Coffee House Press
Marjorie Welish’s disciplined exploration of her mind—how it relates, relays, and imagines information—continues in her new book, Word Group. Her concerns are the structures, the apparatuses, the indexes, the frames we use when we speak or think in language. There is a wilderness that Welish unlocks by so doing, as her narrators utter something but then are also involved with the structure of the utterance. And both at once. Hers is a poetry of notations, scrambles, readjustments of meaning—she reconfigures in parentheticals, for instance, a line about Faust in her poem, "Seated Recklessly". The initial mention is:
(Faust sits restlessly at his desk, in his armchairs)
This line becomes, variously:
(At his desk, his arms, Faust)
(At his desk, Faust sits in his arms)
(Desk, minus Faust)
There are others as well. Apart from the strange plural, armchairs, this notation, as if stage directions, structures the piece, which is a very typical framing device in Welish’s poems in general. One word or phrase will recur, sometimes twisted, between sections of writing. In "Textile 2," the word "because" occurs seven times—six of these times it starts on the left-hand margin. The feeling one has when these gestures occur is often a haunting, an echoing, a remembering, if barely so, of a thread of thought. And this is what makes her poems so daring, I think, as she relies on typically minor details, asides, or a string of asides, to create the boundaries of a poem. Yet the feeling is not of irritating tedium, but of a cadenced distinguishing between things, between words, and due to this the slipperiness of meanings enters in.
There are shades of Gertrude Stein here (even her famous dog who knows her halfway shows up), with wit and displacements of meanings and the same ability to be nearly opaque while being somewhat conversational. She is as likely to say, "Okay, okay, okay" as she is to begin a poem ("Word Object") like this:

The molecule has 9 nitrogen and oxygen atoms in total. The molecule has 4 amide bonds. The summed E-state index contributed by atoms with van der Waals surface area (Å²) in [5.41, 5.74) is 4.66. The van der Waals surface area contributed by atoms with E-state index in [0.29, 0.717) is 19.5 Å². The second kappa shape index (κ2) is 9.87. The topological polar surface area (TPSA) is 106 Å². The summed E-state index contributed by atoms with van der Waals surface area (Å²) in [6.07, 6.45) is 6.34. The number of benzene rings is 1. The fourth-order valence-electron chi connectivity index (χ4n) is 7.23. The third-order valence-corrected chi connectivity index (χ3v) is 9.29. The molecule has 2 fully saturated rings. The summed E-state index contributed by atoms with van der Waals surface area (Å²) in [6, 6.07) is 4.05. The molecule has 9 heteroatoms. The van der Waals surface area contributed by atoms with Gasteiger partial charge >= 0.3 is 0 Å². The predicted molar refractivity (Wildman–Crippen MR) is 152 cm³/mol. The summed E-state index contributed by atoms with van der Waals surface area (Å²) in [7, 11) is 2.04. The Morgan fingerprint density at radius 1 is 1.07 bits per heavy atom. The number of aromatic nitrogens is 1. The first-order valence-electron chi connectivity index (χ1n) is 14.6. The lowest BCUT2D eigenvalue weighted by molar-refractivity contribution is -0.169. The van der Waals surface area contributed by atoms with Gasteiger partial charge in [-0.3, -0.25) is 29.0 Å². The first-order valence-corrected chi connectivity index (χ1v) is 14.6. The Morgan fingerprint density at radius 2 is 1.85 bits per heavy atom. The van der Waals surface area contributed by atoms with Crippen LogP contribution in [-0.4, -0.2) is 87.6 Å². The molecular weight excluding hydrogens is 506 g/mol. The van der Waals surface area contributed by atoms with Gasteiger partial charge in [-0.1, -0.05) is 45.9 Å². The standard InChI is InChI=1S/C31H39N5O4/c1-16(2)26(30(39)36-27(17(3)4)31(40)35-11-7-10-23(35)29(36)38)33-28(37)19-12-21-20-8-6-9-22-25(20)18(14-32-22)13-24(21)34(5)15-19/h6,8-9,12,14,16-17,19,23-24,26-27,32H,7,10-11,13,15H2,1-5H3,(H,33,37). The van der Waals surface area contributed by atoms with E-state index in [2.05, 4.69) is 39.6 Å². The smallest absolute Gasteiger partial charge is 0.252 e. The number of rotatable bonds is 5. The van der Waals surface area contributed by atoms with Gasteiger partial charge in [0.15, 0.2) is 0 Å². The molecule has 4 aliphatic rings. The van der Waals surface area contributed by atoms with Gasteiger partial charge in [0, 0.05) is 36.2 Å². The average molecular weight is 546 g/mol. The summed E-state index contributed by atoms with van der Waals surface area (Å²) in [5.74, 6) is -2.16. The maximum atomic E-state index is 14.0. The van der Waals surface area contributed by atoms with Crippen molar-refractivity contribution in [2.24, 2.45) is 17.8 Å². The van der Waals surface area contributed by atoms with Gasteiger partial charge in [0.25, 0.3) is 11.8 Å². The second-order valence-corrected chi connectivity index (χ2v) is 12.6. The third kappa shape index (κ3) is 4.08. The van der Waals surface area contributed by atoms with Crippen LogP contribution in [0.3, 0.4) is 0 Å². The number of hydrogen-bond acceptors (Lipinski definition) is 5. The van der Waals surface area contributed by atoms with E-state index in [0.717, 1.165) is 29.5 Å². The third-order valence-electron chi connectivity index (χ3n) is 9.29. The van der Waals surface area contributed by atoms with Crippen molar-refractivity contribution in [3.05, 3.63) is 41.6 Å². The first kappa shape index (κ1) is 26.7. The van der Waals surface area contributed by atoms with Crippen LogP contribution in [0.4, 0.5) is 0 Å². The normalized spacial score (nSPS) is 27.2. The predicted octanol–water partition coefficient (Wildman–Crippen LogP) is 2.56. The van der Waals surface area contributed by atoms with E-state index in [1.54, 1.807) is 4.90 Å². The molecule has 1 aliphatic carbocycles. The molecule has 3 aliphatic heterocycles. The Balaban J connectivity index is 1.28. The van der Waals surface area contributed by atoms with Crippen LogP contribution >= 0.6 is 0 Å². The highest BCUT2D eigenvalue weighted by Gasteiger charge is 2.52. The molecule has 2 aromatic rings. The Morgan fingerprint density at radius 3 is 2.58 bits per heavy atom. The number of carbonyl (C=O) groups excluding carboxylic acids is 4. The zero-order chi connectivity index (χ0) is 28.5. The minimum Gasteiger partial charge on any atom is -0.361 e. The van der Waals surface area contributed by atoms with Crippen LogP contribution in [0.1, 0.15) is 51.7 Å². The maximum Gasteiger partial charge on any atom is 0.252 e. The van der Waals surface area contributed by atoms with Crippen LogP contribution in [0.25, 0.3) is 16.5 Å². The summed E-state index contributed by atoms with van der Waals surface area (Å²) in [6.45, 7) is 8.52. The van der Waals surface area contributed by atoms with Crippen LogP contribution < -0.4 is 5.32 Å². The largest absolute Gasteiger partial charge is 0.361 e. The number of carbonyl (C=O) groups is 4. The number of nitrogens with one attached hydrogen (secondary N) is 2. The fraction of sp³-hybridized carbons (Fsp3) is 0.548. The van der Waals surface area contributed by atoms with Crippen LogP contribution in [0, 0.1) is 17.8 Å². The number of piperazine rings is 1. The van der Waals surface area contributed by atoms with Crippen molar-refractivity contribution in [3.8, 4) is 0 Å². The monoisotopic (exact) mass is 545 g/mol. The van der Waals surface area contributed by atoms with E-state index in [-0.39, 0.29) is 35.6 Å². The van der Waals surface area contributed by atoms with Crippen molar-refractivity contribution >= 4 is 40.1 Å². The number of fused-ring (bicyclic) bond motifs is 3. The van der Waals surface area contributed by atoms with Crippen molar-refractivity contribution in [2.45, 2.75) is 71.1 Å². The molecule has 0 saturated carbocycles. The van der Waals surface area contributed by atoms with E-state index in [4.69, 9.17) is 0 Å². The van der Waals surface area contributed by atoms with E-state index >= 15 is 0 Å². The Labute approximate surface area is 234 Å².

Assigning probabilities to fluid
surfaces or spectacular approximations
in a departed polis
For me, the poems are working at their finest when she not only attempts to dislodge basic narrative ploys of causality ("Causality in lyric is trying") by assembling thoughts, descriptions of thought, and destabilizing images and rhetorics, but when she is also destabilizing the very categorical frames that many take comfort in. "When is a portrait not a portrait?" for instance. Or perhaps in the partial title of her previous book, The Annotated "Here".
Welish relates in an interview in Jubilat magazine that she was taken to a museum lecture on art when very young, because her mother enjoyed this type of event. One can see this early training (perhaps forgotten) in a critical vocabulary and a critical framing flowering in her own work. Later in the interview, she relates that she sees herself as "a lapsed structuralist, or the structuralist with a wish to relativize, to keep as problematic the notion of structure rather than to arrive at a solitary solution that keeps poetry and criticism cognitively distinct." There are other poets who are interested in these same issues—Charles Bernstein comes to mind—but the additional element of the painter in Welish brings about a complex perspective or intuition, as if she were dabbing sounds and fraying remarks, emptiness and philosophical guessing, in her poems. Here’s the last part of "Textile 12":
In recent years he has researched the interval
In recent years he has researched the inconvenience
a path formatted across hot water.
There cannot be hot water formatted symptomatically,
she said, like fumes.
Welish’s work feels like the textual equivalent of fumes, of drifting particularities, of the sense of origin but not the thing itself, of movement and slight shifts that cause tremors. Reverberation, pausing, reconsideration, remembering, as if plucking a string infrequently. Being in time and space, literally, with the future haunting the past, a carriage going by, some daily nonsense, a porch with two different shades of yellow. These are what her words conjure for me today, "for instance".